You’ve received an offer for your property – congratulations!

When you get an offer, it’s tempting to focus on one thing – the PRICE!

But offers aren’t just about price, they normally come with CONDITIONS. And it’s important to consider the conditions when reviewing an offer, especially if you’ve received more than one.

In a multiple offer situation your best buyer may not be the one with the highest price, but the one with the best conditions.  The attractiveness or otherwise of a condition will also depend upon your circumstances as a seller and what best suits you.

So aside from price, what should you be looking at with an offer?

The first is deposit. There’s a lot of discussion in our profession about the value of a deposit but I think a deposit serves two purposes. The first is that it’s an indication of the buyers intention to put some skin into the game. The second, which is particularly important if it’s a cash offer, is that it shows the rhetoric, as in having the actual cash to buy the property, matches the reality.

Settlement date is the next thing to consider. This is the date that, all things going well and the offer becoming unconditional, you get the money and hand over possession of the property. If you’re living in the property you have until 12:00 the day after settlement to move out, but you get the drift – you’re out!

Like any other condition, the settlement date can be negotiated to something shorter, ideally not less than 21 days from finance approval as the banks aren’t likely to get themselves organised in time, or something longer if you need to allow yourself time to find another property. It can also be agreed for it to coincide with the settlement of another property. Ask your agent for guidance if you’re not sure or timing is important to you.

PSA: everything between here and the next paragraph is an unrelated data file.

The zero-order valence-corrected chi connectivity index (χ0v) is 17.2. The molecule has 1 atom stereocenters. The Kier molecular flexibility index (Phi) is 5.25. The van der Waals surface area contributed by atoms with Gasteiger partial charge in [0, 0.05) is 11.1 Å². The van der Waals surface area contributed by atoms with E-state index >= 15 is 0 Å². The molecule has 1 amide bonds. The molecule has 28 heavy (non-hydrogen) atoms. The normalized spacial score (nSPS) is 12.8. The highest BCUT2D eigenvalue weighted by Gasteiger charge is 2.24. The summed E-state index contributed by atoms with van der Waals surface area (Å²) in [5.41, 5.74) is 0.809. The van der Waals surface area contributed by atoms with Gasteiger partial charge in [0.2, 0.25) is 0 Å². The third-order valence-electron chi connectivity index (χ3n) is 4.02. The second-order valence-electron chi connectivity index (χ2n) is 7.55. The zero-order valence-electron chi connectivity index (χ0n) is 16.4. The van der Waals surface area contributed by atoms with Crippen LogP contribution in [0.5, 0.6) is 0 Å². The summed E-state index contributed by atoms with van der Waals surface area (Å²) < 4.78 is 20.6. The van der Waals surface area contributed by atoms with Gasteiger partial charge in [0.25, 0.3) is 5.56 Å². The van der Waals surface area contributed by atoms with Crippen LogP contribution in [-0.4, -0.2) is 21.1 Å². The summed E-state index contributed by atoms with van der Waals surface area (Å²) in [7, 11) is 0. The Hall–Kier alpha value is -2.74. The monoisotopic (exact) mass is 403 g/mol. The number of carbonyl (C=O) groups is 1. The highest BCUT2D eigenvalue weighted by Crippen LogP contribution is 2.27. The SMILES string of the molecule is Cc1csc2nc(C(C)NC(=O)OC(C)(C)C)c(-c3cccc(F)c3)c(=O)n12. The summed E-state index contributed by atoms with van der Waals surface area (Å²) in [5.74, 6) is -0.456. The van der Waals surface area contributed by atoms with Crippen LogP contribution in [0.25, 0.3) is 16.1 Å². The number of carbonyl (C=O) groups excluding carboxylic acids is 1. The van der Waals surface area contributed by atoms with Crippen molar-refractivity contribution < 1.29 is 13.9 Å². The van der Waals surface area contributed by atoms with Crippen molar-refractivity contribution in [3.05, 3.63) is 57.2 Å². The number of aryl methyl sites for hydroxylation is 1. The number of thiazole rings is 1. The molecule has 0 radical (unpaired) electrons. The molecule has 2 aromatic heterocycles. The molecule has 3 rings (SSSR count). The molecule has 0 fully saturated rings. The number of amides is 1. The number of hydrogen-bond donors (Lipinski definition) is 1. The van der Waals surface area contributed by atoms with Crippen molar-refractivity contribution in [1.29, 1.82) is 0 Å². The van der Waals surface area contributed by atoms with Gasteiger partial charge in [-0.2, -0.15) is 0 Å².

The next bit is finance. Is the buyer borrowing or do they already have the cash to purchase the property? Subject to finance offers are the most common offer condition we see.

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If the offer is subject to finance approval, pay attention to how long the buyer needs for finance approval – 21 days tends to be the standard – and what % of the purchase price they are borrowing. Borrowings higher than 80% of the purchase price may require mortgage lenders insurance and attract a higher degree of bank scrutiny. Has the buyer got other property they are using as equity or have they got a family member going guarantor? Are they pre-approved? Have they definitely got their ducks in a row in regards to their finance with a Broker or their bank? Don’t be afraid to ask your agent these questions or to ask them to find out if they’re unsure.

The bottom section of an Offer & Acceptance document is reserved for special conditions.

It’s normal for special conditions to include things like a seller warranty for all gas, electrical and plumbing items in the house being in good and proper working order and for buyers to make their offer subject to building and termite inspections. That said, the less conditions the buyer adds the better it is for you as a seller, and if you’ve got a renovators delight your preference may be to sell in “as is” condition without warranties or inspections.

If the buyer has included special conditions, read them carefully. Are they the REIWA standard or the agency standard conditions or are they something the buyer has written themselves? Sometime buyers like to write their own conditions which aren’t actually able to be met. Ask your agent to explain any conditions that you don’t understand so that you know exactly what it is that you’re considering and potentially accepting. When in doubt, you can also ask a settlement agent to check them.

And if the offer is subject to the sale of the buyers property and a two business day special condition, ask the agent to tell you about the buyers property and the likelihood of it selling. That said, I’ll leave explaining a Subject to Sale offer to another blog!

So there’s a lot more to an offer than just price and if you’re considering multiple offers it pays to weigh up both price and conditions so that you ensure you’re dealing with the best buyer, not just the highest one. And remember that conditions, like price, can always be negotiated.

Photo by Annie Shelmerdine on Unsplash